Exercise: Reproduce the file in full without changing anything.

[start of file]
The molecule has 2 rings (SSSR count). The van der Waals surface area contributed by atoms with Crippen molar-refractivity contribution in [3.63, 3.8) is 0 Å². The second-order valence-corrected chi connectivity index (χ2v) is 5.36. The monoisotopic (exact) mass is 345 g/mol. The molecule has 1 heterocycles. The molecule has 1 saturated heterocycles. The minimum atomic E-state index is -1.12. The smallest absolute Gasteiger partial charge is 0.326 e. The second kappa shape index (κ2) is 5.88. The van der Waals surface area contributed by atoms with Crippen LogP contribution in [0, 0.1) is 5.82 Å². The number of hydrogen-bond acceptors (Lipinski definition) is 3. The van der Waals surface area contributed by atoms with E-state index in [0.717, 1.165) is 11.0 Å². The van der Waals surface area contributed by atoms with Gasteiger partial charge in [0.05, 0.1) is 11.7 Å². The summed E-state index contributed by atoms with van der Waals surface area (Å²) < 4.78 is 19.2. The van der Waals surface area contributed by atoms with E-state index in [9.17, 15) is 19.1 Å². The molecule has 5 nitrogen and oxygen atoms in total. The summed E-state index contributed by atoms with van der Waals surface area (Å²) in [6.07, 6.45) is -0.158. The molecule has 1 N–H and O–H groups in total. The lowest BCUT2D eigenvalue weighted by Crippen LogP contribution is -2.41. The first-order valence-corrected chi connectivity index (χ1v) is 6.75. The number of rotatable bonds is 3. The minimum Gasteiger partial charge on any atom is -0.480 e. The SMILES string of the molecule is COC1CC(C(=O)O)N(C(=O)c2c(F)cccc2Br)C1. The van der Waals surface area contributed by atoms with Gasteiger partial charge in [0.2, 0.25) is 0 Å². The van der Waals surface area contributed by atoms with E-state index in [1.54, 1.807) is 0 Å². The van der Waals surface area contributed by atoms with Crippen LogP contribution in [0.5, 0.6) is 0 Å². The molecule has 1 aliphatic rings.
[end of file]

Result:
The molecule has 2 rings (SSSR count). The van der Waals surface area contributed by atoms with Crippen molar-refractivity contribution in [3.63, 3.8) is 0 Å². The second-order valence-corrected chi connectivity index (χ2v) is 5.36. The monoisotopic (exact) mass is 345 g/mol. The molecule has 1 heterocycles. The molecule has 1 saturated heterocycles. The minimum atomic E-state index is -1.12. The smallest absolute Gasteiger partial charge is 0.326 e. The second kappa shape index (κ2) is 5.88. The van der Waals surface area contributed by atoms with Crippen LogP contribution in [0, 0.1) is 5.82 Å². The number of hydrogen-bond acceptors (Lipinski definition) is 3. The van der Waals surface area contributed by atoms with E-state index in [0.717, 1.165) is 11.0 Å². The van der Waals surface area contributed by atoms with Gasteiger partial charge in [0.05, 0.1) is 11.7 Å². The summed E-state index contributed by atoms with van der Waals surface area (Å²) < 4.78 is 19.2. The van der Waals surface area contributed by atoms with E-state index in [9.17, 15) is 19.1 Å². The molecule has 5 nitrogen and oxygen atoms in total. The summed E-state index contributed by atoms with van der Waals surface area (Å²) in [6.07, 6.45) is -0.158. The molecule has 1 N–H and O–H groups in total. The lowest BCUT2D eigenvalue weighted by Crippen LogP contribution is -2.41. The first-order valence-corrected chi connectivity index (χ1v) is 6.75. The number of rotatable bonds is 3. The minimum Gasteiger partial charge on any atom is -0.480 e. The SMILES string of the molecule is COC1CC(C(=O)O)N(C(=O)c2c(F)cccc2Br)C1. The van der Waals surface area contributed by atoms with Gasteiger partial charge in [0.2, 0.25) is 0 Å². The van der Waals surface area contributed by atoms with E-state index in [1.54, 1.807) is 0 Å². The van der Waals surface area contributed by atoms with Crippen LogP contribution in [0.5, 0.6) is 0 Å². The molecule has 1 aliphatic rings.